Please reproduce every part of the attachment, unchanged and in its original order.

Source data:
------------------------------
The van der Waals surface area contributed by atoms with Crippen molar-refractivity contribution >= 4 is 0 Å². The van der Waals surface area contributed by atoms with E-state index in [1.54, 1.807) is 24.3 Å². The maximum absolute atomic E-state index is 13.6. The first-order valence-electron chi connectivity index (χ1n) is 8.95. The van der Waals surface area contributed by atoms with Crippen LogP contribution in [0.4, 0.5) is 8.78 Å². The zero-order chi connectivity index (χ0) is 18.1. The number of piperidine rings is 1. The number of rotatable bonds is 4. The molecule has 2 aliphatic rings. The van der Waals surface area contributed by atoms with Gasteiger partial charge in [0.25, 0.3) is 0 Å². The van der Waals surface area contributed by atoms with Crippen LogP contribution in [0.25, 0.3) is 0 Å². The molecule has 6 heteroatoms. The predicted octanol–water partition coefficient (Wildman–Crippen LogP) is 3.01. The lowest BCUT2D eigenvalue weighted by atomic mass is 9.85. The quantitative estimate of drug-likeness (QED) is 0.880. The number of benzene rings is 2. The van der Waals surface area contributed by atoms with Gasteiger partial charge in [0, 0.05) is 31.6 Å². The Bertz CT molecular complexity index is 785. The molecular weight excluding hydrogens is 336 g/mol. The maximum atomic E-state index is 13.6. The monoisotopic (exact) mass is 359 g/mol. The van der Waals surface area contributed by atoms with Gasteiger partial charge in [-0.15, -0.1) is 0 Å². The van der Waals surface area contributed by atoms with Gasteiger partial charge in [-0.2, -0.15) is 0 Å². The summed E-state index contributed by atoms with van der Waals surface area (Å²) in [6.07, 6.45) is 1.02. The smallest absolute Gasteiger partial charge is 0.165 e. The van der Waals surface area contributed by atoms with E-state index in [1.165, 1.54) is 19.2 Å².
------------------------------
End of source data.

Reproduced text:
The van der Waals surface area contributed by atoms with Crippen molar-refractivity contribution >= 4 is 0 Å². The van der Waals surface area contributed by atoms with E-state index in [1.54, 1.807) is 24.3 Å². The maximum absolute atomic E-state index is 13.6. The first-order valence-electron chi connectivity index (χ1n) is 8.95. The van der Waals surface area contributed by atoms with Crippen LogP contribution in [0.4, 0.5) is 8.78 Å². The zero-order chi connectivity index (χ0) is 18.1. The number of piperidine rings is 1. The number of rotatable bonds is 4. The molecule has 2 aliphatic rings. The van der Waals surface area contributed by atoms with Gasteiger partial charge in [0.25, 0.3) is 0 Å². The van der Waals surface area contributed by atoms with Crippen LogP contribution in [0.25, 0.3) is 0 Å². The molecule has 6 heteroatoms. The predicted octanol–water partition coefficient (Wildman–Crippen LogP) is 3.01. The lowest BCUT2D eigenvalue weighted by atomic mass is 9.85. The quantitative estimate of drug-likeness (QED) is 0.880. The number of benzene rings is 2. The van der Waals surface area contributed by atoms with Gasteiger partial charge in [0, 0.05) is 31.6 Å². The Bertz CT molecular complexity index is 785. The molecular weight excluding hydrogens is 336 g/mol. The maximum atomic E-state index is 13.6. The monoisotopic (exact) mass is 359 g/mol. The van der Waals surface area contributed by atoms with Gasteiger partial charge in [-0.15, -0.1) is 0 Å². The van der Waals surface area contributed by atoms with Gasteiger partial charge in [-0.2, -0.15) is 0 Å². The summed E-state index contributed by atoms with van der Waals surface area (Å²) in [6.07, 6.45) is 1.02. The smallest absolute Gasteiger partial charge is 0.165 e. The van der Waals surface area contributed by atoms with E-state index in [1.165, 1.54) is 19.2 Å².